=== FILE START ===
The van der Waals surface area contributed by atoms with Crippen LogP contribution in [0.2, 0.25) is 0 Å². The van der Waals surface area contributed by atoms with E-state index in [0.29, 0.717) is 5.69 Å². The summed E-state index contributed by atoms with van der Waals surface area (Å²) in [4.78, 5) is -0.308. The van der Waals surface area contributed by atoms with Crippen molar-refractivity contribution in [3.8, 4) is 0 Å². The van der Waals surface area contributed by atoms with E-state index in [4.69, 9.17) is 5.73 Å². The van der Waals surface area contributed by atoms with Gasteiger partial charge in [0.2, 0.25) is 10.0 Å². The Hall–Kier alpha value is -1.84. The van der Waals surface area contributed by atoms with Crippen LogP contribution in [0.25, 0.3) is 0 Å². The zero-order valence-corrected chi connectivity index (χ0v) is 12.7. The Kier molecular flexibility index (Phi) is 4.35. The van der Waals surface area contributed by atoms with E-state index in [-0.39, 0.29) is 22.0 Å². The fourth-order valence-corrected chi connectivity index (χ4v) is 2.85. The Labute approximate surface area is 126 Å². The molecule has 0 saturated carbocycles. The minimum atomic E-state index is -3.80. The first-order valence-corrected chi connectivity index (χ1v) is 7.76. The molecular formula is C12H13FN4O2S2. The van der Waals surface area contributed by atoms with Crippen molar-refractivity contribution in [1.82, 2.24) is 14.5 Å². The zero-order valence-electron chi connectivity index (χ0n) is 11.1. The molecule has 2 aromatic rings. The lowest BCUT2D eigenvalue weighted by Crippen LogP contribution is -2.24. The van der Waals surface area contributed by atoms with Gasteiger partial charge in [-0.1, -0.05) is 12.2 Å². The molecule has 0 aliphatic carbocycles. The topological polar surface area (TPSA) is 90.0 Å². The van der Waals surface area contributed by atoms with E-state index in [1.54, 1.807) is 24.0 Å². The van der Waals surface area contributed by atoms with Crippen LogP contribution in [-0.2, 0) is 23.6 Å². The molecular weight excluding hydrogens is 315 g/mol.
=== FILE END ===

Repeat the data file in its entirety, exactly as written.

The van der Waals surface area contributed by atoms with Crippen LogP contribution in [0.2, 0.25) is 0 Å². The van der Waals surface area contributed by atoms with E-state index in [0.29, 0.717) is 5.69 Å². The summed E-state index contributed by atoms with van der Waals surface area (Å²) in [4.78, 5) is -0.308. The van der Waals surface area contributed by atoms with Crippen molar-refractivity contribution in [3.8, 4) is 0 Å². The van der Waals surface area contributed by atoms with E-state index in [4.69, 9.17) is 5.73 Å². The van der Waals surface area contributed by atoms with Gasteiger partial charge in [0.2, 0.25) is 10.0 Å². The Hall–Kier alpha value is -1.84. The van der Waals surface area contributed by atoms with Crippen LogP contribution in [0.25, 0.3) is 0 Å². The zero-order valence-corrected chi connectivity index (χ0v) is 12.7. The Kier molecular flexibility index (Phi) is 4.35. The van der Waals surface area contributed by atoms with E-state index in [-0.39, 0.29) is 22.0 Å². The fourth-order valence-corrected chi connectivity index (χ4v) is 2.85. The Labute approximate surface area is 126 Å². The molecule has 0 saturated carbocycles. The minimum atomic E-state index is -3.80. The first-order valence-corrected chi connectivity index (χ1v) is 7.76. The molecular formula is C12H13FN4O2S2. The van der Waals surface area contributed by atoms with Crippen molar-refractivity contribution in [1.82, 2.24) is 14.5 Å². The zero-order valence-electron chi connectivity index (χ0n) is 11.1. The molecule has 2 aromatic rings. The lowest BCUT2D eigenvalue weighted by Crippen LogP contribution is -2.24. The van der Waals surface area contributed by atoms with Gasteiger partial charge in [-0.1, -0.05) is 12.2 Å². The molecule has 0 aliphatic carbocycles. The topological polar surface area (TPSA) is 90.0 Å². The van der Waals surface area contributed by atoms with E-state index in [1.54, 1.807) is 24.0 Å². The van der Waals surface area contributed by atoms with Crippen LogP contribution in [-0.2, 0) is 23.6 Å². The molecular weight excluding hydrogens is 315 g/mol.